The 3:57.36 time that Ledecky swam in the 400m freestyle final was, in fact, the best that she's ever produced outside of her world record (3:56.46). Titmus (3:56.69), just 0.23 outside the world record, was simply better. Full stop.
Americans, on social media in particular, have been losing their minds over Titmus beating Ledecky, apparently forgetting that the Aussie also beat the US great over 400m at the 2019 world championships.
Sports Illustrated senior writer Pat Forde offered a bit of cool-headed context.
Some in the US media believe that Titmus had Ledecky, a five-time Olympic gold medallist and the defending 400m champion, spooked before their race.
"Her eyes gave her away, though, belying a trepidation inconsistent with arguably the most dominant female swimmer in history," the San Diego Union Tribune's Mark Ziegler wrote.
"She looked nervous, anxious, tense, concerned. Justifiably so, it turned out. Four minutes later, her nearly decade-long reign over distance swimming had been usurped by a 20-year-old from the Australian island of Tasmania."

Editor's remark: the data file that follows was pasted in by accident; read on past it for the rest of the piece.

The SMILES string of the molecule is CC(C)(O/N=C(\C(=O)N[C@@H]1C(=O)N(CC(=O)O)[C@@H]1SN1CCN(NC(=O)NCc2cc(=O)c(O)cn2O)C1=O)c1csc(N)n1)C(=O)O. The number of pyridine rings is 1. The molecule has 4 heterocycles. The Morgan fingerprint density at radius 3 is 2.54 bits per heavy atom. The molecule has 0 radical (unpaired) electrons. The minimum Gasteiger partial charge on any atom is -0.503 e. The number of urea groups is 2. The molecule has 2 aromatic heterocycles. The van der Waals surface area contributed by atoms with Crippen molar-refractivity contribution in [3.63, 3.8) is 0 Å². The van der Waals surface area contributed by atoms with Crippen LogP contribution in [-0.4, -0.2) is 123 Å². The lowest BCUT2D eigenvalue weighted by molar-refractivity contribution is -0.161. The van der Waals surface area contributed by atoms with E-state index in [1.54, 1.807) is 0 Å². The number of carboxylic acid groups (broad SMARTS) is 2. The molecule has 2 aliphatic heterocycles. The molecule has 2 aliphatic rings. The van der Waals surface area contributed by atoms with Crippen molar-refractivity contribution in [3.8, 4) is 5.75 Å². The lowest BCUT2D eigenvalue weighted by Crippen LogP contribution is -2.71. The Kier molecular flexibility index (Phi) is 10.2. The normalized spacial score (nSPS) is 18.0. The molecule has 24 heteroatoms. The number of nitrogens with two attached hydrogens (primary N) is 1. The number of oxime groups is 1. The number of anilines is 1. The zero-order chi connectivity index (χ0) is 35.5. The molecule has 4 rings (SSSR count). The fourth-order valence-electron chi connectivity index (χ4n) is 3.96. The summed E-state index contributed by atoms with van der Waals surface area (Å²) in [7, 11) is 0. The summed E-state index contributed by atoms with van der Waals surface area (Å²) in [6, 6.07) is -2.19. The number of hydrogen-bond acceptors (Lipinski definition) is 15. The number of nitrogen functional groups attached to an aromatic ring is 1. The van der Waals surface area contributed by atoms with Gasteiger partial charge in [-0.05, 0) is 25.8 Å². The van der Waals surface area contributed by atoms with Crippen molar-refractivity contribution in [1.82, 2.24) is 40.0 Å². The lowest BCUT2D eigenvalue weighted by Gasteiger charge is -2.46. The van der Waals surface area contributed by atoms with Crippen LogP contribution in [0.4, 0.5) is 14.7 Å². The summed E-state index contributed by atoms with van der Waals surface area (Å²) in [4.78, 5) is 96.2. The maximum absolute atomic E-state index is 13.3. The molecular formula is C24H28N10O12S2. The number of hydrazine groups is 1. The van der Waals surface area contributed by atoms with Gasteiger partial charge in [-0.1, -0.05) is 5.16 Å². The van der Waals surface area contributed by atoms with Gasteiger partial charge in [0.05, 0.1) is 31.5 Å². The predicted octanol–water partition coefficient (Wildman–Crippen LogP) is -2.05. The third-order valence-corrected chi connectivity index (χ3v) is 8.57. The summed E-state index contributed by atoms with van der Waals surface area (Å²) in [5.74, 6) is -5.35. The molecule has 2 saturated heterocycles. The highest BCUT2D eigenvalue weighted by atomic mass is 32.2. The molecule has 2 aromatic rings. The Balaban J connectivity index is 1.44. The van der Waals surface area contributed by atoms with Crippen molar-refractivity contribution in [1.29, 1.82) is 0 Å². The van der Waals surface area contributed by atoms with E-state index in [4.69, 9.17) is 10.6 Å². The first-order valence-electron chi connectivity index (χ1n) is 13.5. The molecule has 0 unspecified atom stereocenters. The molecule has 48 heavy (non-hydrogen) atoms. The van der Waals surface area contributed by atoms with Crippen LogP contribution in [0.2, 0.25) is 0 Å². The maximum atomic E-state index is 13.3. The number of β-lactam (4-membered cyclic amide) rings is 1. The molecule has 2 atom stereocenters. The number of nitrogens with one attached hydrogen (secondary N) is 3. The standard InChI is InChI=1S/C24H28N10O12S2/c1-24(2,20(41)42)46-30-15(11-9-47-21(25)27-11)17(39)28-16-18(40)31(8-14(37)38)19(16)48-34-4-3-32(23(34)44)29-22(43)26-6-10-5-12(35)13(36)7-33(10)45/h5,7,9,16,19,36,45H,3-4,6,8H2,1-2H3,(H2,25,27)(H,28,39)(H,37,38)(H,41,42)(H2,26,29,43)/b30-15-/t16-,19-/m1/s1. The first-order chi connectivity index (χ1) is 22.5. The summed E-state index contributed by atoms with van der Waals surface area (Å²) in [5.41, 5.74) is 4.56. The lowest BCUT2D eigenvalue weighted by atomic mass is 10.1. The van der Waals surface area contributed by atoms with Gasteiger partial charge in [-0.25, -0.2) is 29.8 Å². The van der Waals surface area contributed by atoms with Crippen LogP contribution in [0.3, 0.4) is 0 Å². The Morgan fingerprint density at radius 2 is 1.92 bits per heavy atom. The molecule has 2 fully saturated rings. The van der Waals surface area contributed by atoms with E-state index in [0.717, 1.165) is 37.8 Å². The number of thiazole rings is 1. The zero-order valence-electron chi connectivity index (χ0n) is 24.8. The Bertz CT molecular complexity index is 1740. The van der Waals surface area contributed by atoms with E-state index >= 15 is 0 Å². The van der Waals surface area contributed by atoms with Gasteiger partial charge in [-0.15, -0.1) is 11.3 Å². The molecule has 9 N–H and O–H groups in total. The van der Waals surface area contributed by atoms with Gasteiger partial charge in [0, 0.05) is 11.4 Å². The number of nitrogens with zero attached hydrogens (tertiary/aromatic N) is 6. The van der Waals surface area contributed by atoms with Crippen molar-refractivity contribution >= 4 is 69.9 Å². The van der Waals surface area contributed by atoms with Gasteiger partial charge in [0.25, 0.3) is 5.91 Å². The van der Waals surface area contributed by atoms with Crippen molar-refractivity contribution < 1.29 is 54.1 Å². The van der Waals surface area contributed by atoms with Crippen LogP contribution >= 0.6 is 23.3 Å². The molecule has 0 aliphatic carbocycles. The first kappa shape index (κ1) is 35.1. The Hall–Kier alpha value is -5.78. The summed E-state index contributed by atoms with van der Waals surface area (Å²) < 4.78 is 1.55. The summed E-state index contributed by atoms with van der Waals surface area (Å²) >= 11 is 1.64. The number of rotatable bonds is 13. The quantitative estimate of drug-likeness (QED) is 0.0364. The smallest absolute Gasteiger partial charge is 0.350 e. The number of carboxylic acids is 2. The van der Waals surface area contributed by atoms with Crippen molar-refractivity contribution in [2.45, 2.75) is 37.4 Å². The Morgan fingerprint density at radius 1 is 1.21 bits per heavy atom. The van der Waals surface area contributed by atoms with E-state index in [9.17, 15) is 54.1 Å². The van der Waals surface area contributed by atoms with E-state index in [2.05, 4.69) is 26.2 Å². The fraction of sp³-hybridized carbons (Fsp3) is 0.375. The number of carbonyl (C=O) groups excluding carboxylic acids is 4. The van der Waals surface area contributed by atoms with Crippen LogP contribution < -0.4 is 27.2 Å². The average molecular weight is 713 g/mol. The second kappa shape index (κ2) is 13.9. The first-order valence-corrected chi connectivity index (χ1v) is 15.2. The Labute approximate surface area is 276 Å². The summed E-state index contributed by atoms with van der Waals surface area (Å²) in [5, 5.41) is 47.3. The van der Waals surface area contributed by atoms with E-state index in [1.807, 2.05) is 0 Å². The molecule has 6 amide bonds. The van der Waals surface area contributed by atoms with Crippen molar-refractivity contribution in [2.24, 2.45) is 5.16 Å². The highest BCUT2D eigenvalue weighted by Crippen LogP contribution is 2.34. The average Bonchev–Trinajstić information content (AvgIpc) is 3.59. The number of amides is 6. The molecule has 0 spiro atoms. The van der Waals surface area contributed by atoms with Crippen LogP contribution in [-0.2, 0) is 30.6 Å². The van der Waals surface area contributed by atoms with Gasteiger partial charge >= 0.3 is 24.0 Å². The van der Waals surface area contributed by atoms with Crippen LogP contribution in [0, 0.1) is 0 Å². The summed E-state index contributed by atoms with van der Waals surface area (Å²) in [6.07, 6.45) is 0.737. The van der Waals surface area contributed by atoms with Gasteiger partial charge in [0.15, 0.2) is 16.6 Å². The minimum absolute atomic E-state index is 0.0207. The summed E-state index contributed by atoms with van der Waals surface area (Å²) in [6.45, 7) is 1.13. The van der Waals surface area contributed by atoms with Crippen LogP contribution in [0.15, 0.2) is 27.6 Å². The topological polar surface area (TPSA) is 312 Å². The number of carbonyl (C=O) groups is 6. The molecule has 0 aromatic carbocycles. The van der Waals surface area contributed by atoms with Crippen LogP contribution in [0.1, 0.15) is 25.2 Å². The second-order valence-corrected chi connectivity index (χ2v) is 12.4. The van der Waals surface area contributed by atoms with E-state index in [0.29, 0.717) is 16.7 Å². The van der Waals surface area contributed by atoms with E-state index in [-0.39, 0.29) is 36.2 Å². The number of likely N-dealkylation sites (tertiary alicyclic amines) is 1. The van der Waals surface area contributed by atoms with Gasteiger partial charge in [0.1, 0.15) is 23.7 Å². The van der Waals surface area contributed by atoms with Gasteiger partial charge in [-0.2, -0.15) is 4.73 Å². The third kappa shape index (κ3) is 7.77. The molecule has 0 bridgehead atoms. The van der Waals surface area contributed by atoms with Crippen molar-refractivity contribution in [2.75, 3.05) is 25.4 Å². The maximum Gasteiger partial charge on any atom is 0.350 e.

Ledecky's legacy is being dissected in the wake of her defeat; the first time that she's lost an individual event at the Olympics.
"Ledecky has been more admired than beloved; she has been almost as dominant as Simone Biles but not nearly as fun to watch," Sports Illustrated's Michael Rosenberg wrote.
"In Rio, she won this race by almost five seconds, which is a lifetime. The gap between Ledecky and silver medallist Jazz Carlin was wider than between silver and seventh place.
"It was absurd, but once she gets so far ahead that she is basically alone on your television screen, what else is there to say?"
US sports writers were mightily impressed with how Titmus brought Ledecky back to earth.
"Australia's Ariarne Titmus — nicknamed the "Terminator" — lived up to her billing when she chased down Ledecky in the 400 freestyle to win one of the most anticipated races of the Summer Games," the Associated Press' Paul Newberry wrote.
"For the first time in her brilliant Olympic career, Ledecky felt the sting of defeat, dished out by a rival from Down Under who made it clear she was not intimidated by the American star."
Ledecky herself was gracious, praising the Aussie's race.
"I fought tooth and nail," Ledecky said. "She definitely swam a really smart race. She was really controlled up front. I felt pretty smooth and strong going out and flipped at the 300 and it was like, 'Oh, she's right there'."
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